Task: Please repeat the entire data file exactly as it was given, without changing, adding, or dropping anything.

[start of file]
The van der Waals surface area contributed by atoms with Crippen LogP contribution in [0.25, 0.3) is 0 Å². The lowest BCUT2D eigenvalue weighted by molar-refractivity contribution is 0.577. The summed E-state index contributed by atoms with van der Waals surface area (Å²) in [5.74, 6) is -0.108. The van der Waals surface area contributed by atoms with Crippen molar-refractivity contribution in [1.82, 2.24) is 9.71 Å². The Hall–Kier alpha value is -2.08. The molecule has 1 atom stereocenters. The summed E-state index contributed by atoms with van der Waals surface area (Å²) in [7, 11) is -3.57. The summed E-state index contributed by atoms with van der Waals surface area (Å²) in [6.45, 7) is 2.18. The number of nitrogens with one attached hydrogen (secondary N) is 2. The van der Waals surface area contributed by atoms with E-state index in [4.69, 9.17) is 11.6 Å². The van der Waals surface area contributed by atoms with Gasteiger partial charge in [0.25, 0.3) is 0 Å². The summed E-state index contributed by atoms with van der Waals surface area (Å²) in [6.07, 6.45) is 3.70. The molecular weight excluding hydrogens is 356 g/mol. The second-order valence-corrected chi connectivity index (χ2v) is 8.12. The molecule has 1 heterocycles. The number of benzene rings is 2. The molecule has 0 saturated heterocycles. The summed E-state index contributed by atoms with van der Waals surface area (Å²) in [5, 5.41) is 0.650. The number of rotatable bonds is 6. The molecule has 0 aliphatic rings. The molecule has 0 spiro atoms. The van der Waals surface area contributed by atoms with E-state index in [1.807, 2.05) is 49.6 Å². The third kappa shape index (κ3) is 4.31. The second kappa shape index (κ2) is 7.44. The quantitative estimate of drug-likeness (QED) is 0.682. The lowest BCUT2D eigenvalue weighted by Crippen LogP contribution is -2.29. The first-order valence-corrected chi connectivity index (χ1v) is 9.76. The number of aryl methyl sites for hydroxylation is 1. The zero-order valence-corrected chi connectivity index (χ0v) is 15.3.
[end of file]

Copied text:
The van der Waals surface area contributed by atoms with Crippen LogP contribution in [0.25, 0.3) is 0 Å². The lowest BCUT2D eigenvalue weighted by molar-refractivity contribution is 0.577. The summed E-state index contributed by atoms with van der Waals surface area (Å²) in [5.74, 6) is -0.108. The van der Waals surface area contributed by atoms with Crippen molar-refractivity contribution in [1.82, 2.24) is 9.71 Å². The Hall–Kier alpha value is -2.08. The molecule has 1 atom stereocenters. The summed E-state index contributed by atoms with van der Waals surface area (Å²) in [7, 11) is -3.57. The summed E-state index contributed by atoms with van der Waals surface area (Å²) in [6.45, 7) is 2.18. The number of nitrogens with one attached hydrogen (secondary N) is 2. The van der Waals surface area contributed by atoms with E-state index in [4.69, 9.17) is 11.6 Å². The van der Waals surface area contributed by atoms with Gasteiger partial charge in [0.25, 0.3) is 0 Å². The summed E-state index contributed by atoms with van der Waals surface area (Å²) in [6.07, 6.45) is 3.70. The molecular weight excluding hydrogens is 356 g/mol. The second-order valence-corrected chi connectivity index (χ2v) is 8.12. The molecule has 1 heterocycles. The number of benzene rings is 2. The molecule has 0 saturated heterocycles. The summed E-state index contributed by atoms with van der Waals surface area (Å²) in [5, 5.41) is 0.650. The number of rotatable bonds is 6. The molecule has 0 aliphatic rings. The molecule has 0 spiro atoms. The van der Waals surface area contributed by atoms with E-state index in [1.807, 2.05) is 49.6 Å². The third kappa shape index (κ3) is 4.31. The second kappa shape index (κ2) is 7.44. The quantitative estimate of drug-likeness (QED) is 0.682. The lowest BCUT2D eigenvalue weighted by Crippen LogP contribution is -2.29. The first-order valence-corrected chi connectivity index (χ1v) is 9.76. The number of aryl methyl sites for hydroxylation is 1. The zero-order valence-corrected chi connectivity index (χ0v) is 15.3.